Network Innovation Spotlight / September 29, 2022

Addressing Burnout and Turnover: A Guide for the Network, Part Two 

By Brittany Rock, Senior Program Manager, Training & Community Development   

Editor’s note: This is a two-part piece on addressing workplace burnout. In part one, the author shares ideas on what organizations can do to help mitigate the effects of burnout and turnover using lessons learned from her participation in the 2022 Association for Talent Development Virtual Conference. In part two, the author provides recommendations and specific steps that organizations and individuals can incorporate in the workplace to help develop and retain talent.  

The pandemic has shifted the way the world works and caused a lot of disruption as folks adapted to this change. We experienced growing pains as we were forced to learn new ways of doing things, and disruption as our routines and workloads shifted dramatically. Across the Global Ties Network, many of our members faced challenges including employee burnout and frequent staff turnover. As part of my role at Global Ties U.S., I help develop trainings and resources to meet the needs of the Network.  

With burnout and turnout top of mind, I took part in the Association for Talent Development (ATD)’s 2022 Virtual Conference–see part one of this piece. Below are some ideas I took away from the conference and specific action steps to help you integrate these lessons learned into your organization. 

How can your organization apply these lessons learned?   

Developing a Sense of Community  

  • Find ways to incorporate specific, personalized gratitude daily to your colleagues in your team and across the Network. For example, I want to give a special shout out to Franzi Rook and Katherine Brown who encouraged me, supported my time off, and approved funding for me to be a member of the Association for Talent Development and attend ATD’s 2022 conference.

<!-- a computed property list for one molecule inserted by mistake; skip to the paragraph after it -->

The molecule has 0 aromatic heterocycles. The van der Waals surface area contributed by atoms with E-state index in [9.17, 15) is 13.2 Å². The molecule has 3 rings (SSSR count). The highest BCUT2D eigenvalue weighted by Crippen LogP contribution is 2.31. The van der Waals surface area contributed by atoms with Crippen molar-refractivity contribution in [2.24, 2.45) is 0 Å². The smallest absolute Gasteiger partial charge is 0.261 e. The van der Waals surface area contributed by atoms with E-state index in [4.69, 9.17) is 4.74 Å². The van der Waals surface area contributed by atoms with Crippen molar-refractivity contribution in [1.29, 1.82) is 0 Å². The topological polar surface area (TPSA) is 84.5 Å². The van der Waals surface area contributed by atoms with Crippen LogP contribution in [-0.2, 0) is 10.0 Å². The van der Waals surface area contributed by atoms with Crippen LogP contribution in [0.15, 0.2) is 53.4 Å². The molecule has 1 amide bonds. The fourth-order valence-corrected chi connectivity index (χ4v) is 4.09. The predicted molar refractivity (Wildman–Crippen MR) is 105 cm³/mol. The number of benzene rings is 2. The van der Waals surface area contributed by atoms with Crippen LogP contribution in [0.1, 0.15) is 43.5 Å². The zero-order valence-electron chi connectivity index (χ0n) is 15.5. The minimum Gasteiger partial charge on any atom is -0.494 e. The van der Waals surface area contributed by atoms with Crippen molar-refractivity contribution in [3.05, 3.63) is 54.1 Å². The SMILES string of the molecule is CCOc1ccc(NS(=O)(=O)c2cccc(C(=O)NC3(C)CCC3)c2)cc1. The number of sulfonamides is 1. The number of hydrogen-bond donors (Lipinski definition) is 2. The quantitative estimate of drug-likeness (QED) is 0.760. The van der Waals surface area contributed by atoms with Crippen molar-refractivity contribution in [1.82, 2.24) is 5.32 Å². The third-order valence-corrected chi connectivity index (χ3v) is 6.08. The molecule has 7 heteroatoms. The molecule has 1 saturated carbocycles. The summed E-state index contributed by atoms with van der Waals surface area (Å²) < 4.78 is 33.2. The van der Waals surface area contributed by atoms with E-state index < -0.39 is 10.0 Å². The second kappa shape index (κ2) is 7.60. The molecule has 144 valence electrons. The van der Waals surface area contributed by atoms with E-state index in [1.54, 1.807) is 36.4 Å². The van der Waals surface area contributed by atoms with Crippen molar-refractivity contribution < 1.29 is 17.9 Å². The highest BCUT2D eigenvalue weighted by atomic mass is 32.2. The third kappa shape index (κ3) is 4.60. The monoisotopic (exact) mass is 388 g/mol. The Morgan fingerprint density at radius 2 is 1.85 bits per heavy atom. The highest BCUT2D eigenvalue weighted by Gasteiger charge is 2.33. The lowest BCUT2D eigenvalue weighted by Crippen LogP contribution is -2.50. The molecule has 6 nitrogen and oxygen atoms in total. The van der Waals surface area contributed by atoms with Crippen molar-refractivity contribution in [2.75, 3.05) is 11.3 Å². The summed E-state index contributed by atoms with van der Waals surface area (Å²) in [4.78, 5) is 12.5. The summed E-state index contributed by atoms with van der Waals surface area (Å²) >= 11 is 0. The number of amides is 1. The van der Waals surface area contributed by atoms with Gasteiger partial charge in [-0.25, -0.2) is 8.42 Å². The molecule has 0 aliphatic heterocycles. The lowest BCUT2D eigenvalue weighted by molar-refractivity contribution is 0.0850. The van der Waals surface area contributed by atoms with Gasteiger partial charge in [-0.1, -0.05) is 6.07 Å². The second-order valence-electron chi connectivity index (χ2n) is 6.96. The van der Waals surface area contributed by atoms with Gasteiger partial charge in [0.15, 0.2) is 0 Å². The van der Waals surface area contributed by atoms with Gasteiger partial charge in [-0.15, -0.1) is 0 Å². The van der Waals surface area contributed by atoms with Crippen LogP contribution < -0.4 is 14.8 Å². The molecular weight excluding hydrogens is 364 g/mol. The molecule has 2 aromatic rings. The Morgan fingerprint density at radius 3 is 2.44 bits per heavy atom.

• Have a discussion with your team about whether you identify as more extroverted or introverted, more task-focused or people-focused, and talk about how those differences are strengths in your team. Personally, I am a people-focused extrovert, who enjoys energizing others and encouraging them to get out there on both the literal and metaphorical dance floor. I see the value in reserved, people-focused colleagues for their tendency to lend an ear or give a hug when things don’t go as planned. Extroverted task-focused people help me to drive a project and meet deadlines, while reserved task-focused people help me to “get it right” and make sure the job is done well.
  • Integrate 2-3 minutes of non-work, non-weather small talk into every meeting to build your team relationships and discover what you have in common.  
  • Tell your story in team meetings— and not just the highlight reel. Be vulnerable. For example, “One thing about me that you can’t necessarily tell by looking at me is _____. It’s important for me to tell you because ______.”  
  • Reflect on yourself as a professional. Do I model work-life boundaries? (e.g. do I let others know when I am taking a work break to go for a walk/workout at the gym, so they feel comfortable doing that too?)